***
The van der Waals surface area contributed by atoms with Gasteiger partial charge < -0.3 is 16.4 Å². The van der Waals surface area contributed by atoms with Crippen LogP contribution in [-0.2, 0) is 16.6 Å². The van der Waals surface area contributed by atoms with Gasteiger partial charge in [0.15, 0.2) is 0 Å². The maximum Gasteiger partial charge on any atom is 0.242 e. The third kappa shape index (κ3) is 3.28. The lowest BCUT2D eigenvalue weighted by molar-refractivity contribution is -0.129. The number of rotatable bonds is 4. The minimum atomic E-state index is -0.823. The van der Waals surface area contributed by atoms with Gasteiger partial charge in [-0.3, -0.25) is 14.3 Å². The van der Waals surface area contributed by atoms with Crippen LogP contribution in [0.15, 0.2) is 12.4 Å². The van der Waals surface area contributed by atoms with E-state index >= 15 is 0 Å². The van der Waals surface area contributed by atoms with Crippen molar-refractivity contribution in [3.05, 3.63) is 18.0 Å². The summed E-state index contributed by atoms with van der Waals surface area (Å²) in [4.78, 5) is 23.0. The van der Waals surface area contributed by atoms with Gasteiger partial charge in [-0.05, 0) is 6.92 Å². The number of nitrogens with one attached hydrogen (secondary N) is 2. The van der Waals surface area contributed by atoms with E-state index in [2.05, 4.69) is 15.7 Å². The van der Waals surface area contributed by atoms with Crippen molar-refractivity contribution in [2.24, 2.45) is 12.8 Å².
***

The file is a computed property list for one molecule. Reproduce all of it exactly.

The van der Waals surface area contributed by atoms with Gasteiger partial charge < -0.3 is 16.4 Å². The van der Waals surface area contributed by atoms with Crippen LogP contribution in [-0.2, 0) is 16.6 Å². The van der Waals surface area contributed by atoms with Gasteiger partial charge in [0.15, 0.2) is 0 Å². The maximum Gasteiger partial charge on any atom is 0.242 e. The third kappa shape index (κ3) is 3.28. The lowest BCUT2D eigenvalue weighted by molar-refractivity contribution is -0.129. The number of rotatable bonds is 4. The minimum atomic E-state index is -0.823. The van der Waals surface area contributed by atoms with Gasteiger partial charge in [-0.3, -0.25) is 14.3 Å². The van der Waals surface area contributed by atoms with Crippen LogP contribution in [0.15, 0.2) is 12.4 Å². The van der Waals surface area contributed by atoms with E-state index >= 15 is 0 Å². The van der Waals surface area contributed by atoms with Crippen molar-refractivity contribution in [3.05, 3.63) is 18.0 Å². The summed E-state index contributed by atoms with van der Waals surface area (Å²) in [4.78, 5) is 23.0. The van der Waals surface area contributed by atoms with Gasteiger partial charge in [-0.05, 0) is 6.92 Å². The number of nitrogens with one attached hydrogen (secondary N) is 2. The van der Waals surface area contributed by atoms with E-state index in [2.05, 4.69) is 15.7 Å². The van der Waals surface area contributed by atoms with Crippen molar-refractivity contribution in [2.24, 2.45) is 12.8 Å².